Karina Kotval is a queer, woman-of-color working as a product designer in San Francisco. Being from India presented Karina with limited opportunities, especially for a queer women. Her goal is to share her experiences and have discussion with people who are looking to transition into design, struggling with being brown & queer, or anyone who's having a hard time assimilating in American culture. Design is a common language shared amongst many cultures and countries; and Karina would love to help expand that.
AIGA SF:How can we advance the design community with gender-neutral design?
KK:Design is about balance. As designers, it’s our responsibility to find the right balance, whether it’s with typography or color. In this case, the balance is about gender, and recognizing our own biases is the first step to achieving that. Gender fluidity is playing an increasingly larger role in mainstream society. Designers work hard to create immersive, elegant experiences for their users – so why not take a more inclusive approach? That’s the beauty of being a product designer, we’re essentially able to set standards for people to unconsciously follow; we just need to make sure we’re doing it responsibly.
AIGA SF: What are the most critical changes that we must make to face the future effectively?
KK: I like to think about gender equality in design in comparison to the Disability Act of 1990. Before this, wheelchair access wasn’t a real thing, and our attitudes towards the disabled were far from what we perceive now. We’re seeing similar progress when it comes to breastfeeding in public, as well as genderless signage for bathrooms. I think product design can take a similar approach and implement small but effective changes. These would include genderless or more gender-inclusive products, definitely outside of the binary realm of “woman” and “man.”
AIGA SF:What do you think the best outcome for the design industry would be?
KK: A design utopia is a little scary to think about - if we didn’t have challenges, we wouldn’t push ourselves to improve. But, I would love to see design inclusivity expand past the traditional and often personalized fields such as marketing & fashion. Delving into realms like software, public spaces and even material objects could extremely benefit from the values of inclusive design.
AIGA SF:What are some of the ways people from your field are making a difference in the world?
KK: I’ve had a deep admiration for multimedia designers, especially video games. I believe gender stereotypes are enforced at such a young age when we’re most impressionable. With the boom and surplus of devices, it’s hard to limit a child’s exposure to games. I’ve seen countless times cooking games targeted towards girls and racing games for boys. I admire the work of game designers working to challenge that space and design games that are entirely genderless or gender non-conforming.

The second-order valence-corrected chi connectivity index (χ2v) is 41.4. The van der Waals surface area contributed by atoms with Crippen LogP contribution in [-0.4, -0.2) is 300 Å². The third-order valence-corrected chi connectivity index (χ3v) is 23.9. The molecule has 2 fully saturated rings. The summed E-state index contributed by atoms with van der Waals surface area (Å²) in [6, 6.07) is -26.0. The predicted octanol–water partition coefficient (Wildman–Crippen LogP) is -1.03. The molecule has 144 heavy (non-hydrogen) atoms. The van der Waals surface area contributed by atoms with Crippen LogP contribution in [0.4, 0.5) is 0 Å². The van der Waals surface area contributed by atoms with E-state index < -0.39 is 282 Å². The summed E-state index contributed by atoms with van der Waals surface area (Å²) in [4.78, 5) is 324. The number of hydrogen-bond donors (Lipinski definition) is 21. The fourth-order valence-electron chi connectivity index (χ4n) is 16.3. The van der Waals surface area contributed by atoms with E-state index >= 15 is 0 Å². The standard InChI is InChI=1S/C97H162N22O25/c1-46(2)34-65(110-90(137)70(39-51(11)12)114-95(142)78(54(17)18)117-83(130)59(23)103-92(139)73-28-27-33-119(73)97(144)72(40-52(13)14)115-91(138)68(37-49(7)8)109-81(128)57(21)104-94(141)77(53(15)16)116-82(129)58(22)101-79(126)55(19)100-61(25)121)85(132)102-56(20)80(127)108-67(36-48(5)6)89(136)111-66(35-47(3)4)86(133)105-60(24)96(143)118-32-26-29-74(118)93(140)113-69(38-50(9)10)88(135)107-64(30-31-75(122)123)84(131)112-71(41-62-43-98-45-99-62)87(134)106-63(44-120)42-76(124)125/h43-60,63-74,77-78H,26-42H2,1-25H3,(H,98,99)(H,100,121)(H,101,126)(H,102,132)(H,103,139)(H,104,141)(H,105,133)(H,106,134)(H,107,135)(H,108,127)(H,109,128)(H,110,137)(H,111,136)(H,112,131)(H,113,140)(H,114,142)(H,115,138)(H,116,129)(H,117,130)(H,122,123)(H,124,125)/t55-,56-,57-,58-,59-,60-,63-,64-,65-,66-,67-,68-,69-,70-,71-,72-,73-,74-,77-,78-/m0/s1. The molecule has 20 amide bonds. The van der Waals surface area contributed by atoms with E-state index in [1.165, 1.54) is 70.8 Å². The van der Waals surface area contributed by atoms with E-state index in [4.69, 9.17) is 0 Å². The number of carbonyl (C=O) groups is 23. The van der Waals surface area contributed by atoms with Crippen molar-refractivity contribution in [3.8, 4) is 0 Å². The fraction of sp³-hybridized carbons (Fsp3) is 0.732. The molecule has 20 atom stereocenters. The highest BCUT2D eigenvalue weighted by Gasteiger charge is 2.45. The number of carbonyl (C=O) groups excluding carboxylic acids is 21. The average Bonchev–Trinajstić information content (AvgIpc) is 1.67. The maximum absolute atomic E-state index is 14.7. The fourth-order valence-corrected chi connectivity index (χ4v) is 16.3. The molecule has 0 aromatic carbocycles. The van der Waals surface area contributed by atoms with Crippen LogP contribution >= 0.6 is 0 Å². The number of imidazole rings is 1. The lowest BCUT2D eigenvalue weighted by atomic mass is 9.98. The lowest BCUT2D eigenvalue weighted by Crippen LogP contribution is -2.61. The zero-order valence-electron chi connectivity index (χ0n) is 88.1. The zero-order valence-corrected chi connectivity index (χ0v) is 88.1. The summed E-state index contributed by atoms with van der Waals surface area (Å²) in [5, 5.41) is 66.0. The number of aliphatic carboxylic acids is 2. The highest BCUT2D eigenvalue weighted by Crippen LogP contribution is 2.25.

AIGA SF: What are common misconceptions people have? How can we combat these misconceptions and communicate more effectively?
KK: It’s a common misconception that gender inclusivity is difficult to achieve. I don’t believe it is. Yes, I identify with a gender. I consider myself a woman. But, it’s entirely about awareness. I’m aware that gender spans past the boundaries that history has set for us, and I’m able to work towards pushing those boundaries. My favorite way to combat these misconceptions is to simply talk to people and expand my network of connections. Understanding the perspectives and stories of people who have lived an entirely different life than you is powerful, but also incredibly rewarding.
AIGA SF: Do you remember a specific experience of where you wished that your organization had done something differently? If you were to do it over, what would you change?
KK: I’ve been fortunate to work in organizations where gender inclusivity hasn’t been a big issue - in fact, it was almost needed. Designing products for industries like healthcare, fitness and now early education essentially require a non-biased approach since your user set is so diverse. Therefore, designing products as gender-neutral as possible always served well for us. Although, I think my past organizations could have been better about promoting gender inclusivity within the company.
AIGA SF: What’s the question you are most tired of hearing on Gender Neutral Design and what would you like to say about it so you never have to answer it again?
KK: I get a lot of questions/concerns around introducing a gender-neutral approach to an organization. I always find myself saying “if you don’t ask, you’ll never know!” I think getting buy-in for an idea like this can actually be quite easy if you’re prepared to talk about how it can impact the business and society at the same time.
AIGA SF: What is the best resource for people who want to dive deeper?
KK: InVision has a great blog and often post articles around design inclusion, so definitely check that out. Muzli has an amazing library of UI patterns to pull inspiration from. Josef Albers’s “Interaction of Color” has been a holy grail for me in terms of understanding color theory principles, and applying that to my work.With this knowledge, you can make informed decisions about the overall look and feel of your designs and how gender-neutral you want them to be. Learn more about her personal and professional challenges on July 24th at 6PM.
Buy your ticket here.